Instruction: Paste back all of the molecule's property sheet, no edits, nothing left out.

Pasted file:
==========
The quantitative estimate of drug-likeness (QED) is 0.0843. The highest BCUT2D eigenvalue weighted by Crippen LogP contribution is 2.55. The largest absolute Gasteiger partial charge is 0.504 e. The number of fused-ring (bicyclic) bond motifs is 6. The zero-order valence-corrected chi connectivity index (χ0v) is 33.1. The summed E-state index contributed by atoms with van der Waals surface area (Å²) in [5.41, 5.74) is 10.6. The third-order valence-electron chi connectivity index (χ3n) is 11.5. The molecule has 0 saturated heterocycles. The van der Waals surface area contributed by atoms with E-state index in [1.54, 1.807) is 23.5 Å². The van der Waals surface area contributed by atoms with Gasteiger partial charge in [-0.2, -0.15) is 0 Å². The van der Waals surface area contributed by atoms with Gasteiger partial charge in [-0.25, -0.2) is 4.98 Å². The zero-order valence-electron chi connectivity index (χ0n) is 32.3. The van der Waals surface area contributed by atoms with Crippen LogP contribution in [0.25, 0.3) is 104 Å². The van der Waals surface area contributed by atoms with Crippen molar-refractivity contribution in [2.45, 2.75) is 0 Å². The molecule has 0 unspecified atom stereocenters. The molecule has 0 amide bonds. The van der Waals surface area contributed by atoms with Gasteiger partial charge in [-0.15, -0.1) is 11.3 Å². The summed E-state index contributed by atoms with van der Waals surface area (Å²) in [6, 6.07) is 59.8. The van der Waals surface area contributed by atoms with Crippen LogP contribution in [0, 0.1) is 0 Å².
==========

The quantitative estimate of drug-likeness (QED) is 0.0843. The highest BCUT2D eigenvalue weighted by Crippen LogP contribution is 2.55. The largest absolute Gasteiger partial charge is 0.504 e. The number of fused-ring (bicyclic) bond motifs is 6. The zero-order valence-corrected chi connectivity index (χ0v) is 33.1. The summed E-state index contributed by atoms with van der Waals surface area (Å²) in [5.41, 5.74) is 10.6. The third-order valence-electron chi connectivity index (χ3n) is 11.5. The molecule has 0 saturated heterocycles. The van der Waals surface area contributed by atoms with E-state index in [1.54, 1.807) is 23.5 Å². The van der Waals surface area contributed by atoms with Gasteiger partial charge in [-0.2, -0.15) is 0 Å². The van der Waals surface area contributed by atoms with Gasteiger partial charge in [-0.25, -0.2) is 4.98 Å². The zero-order valence-electron chi connectivity index (χ0n) is 32.3. The van der Waals surface area contributed by atoms with Crippen LogP contribution in [0.25, 0.3) is 104 Å². The van der Waals surface area contributed by atoms with Crippen molar-refractivity contribution in [2.45, 2.75) is 0 Å². The molecule has 0 unspecified atom stereocenters. The molecule has 0 amide bonds. The van der Waals surface area contributed by atoms with Gasteiger partial charge in [-0.15, -0.1) is 11.3 Å². The summed E-state index contributed by atoms with van der Waals surface area (Å²) in [6, 6.07) is 59.8. The van der Waals surface area contributed by atoms with Crippen LogP contribution in [0, 0.1) is 0 Å².